As background, it’s important to recognize that dolphins are extremely smart animals, and that this also makes them very trainable. Successful training has facilitated dolphin entertainment parks (and movies), where dolphins perform cute tricks and families not only enjoy the show but also can participate with direct, behind-the-scenes interaction.

Well, just a cursory investigation online will lead to some gruesome tales of dolphins attacking people resulting in broken bones, bruises, and bites; and also of dolphins harming each other and going crazy due to being kept in too-small enclosures (and truly, most experts agree that any enclosure other than the wide-open ocean is too small for dolphins who can cover 40 miles a day swimming).

But research also tells us that the highly-intelligent dolphin is able to show contentment and ‘happiness’ too, only not with a facial smile. Rather evidence has shown that dolphins squeal, whistle, and bop their heads up and down rapidly when enthusiastic and excited.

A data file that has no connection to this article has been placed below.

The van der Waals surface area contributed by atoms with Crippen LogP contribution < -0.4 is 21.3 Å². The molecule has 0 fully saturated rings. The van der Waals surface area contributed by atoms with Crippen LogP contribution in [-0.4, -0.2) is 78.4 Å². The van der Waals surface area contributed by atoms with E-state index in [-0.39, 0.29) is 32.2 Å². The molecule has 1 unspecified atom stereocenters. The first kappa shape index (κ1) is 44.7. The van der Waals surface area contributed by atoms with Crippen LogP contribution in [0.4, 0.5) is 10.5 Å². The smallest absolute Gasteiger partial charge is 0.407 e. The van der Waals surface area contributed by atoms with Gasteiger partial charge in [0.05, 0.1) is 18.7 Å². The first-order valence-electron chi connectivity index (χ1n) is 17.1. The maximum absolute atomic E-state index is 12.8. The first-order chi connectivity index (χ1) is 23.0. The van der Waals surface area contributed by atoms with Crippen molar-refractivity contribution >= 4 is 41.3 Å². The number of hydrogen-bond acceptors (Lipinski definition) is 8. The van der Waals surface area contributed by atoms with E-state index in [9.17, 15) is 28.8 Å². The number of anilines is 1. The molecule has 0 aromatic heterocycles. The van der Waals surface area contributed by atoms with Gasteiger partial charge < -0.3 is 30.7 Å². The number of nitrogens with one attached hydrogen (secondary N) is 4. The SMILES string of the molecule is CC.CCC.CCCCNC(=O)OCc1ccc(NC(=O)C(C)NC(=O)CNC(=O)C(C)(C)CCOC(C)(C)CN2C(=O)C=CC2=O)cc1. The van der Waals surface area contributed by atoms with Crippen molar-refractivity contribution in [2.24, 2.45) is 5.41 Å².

Other articles about laughter that you may enjoy:

Do animals smile when happy?

Warner Brothers released an animated film in 2006 called Happy Feet (available at Amazon) about dancing, singing penguins.

So this leads to the related question, then, do animals smile when happy? I’d also venture to ask, do animals feel happiness?

Research agrees for the most part that most animals can feel happiness in terms of contentment and fulfillment. Only some animals express this with smiles; other animals may emote sounds or other bodily functions or gestures to demonstrate ‘happiness.’

Let’s recap some animals where research has verified facial smiling when happy, and some animals that have been said to express happiness in other ways.

Animals verified to smile when happy:

  • Gorillas and other primates
  • Dogs
  • Bears
  • Horses

Animals verified to show happiness via non-smiling means:

  • Dolphins
  • Elephants
  • Pigs
  • Sheep

Can animals laugh?

Now that we’ve address animals smiling, let’s look at another common question: can animals laugh?

Like with animals smiling, it’s well-documented that some animals can laugh. Some animals laugh (like humans do) out of emotions of happiness or an outward response to physical affection. Others laugh as a vocalization for excitement, stress, or even aggression, like with hyenas.

One of the first ideas about laughing came from renowned French philosopher Henri Bergson. Bergson wrote Laughter about, well, laughter, published in 1924 (translated copy available at Amazon). In his very comprehensive analysis, Bergson attributed it as ‘distinctly and uniquely a human quality’.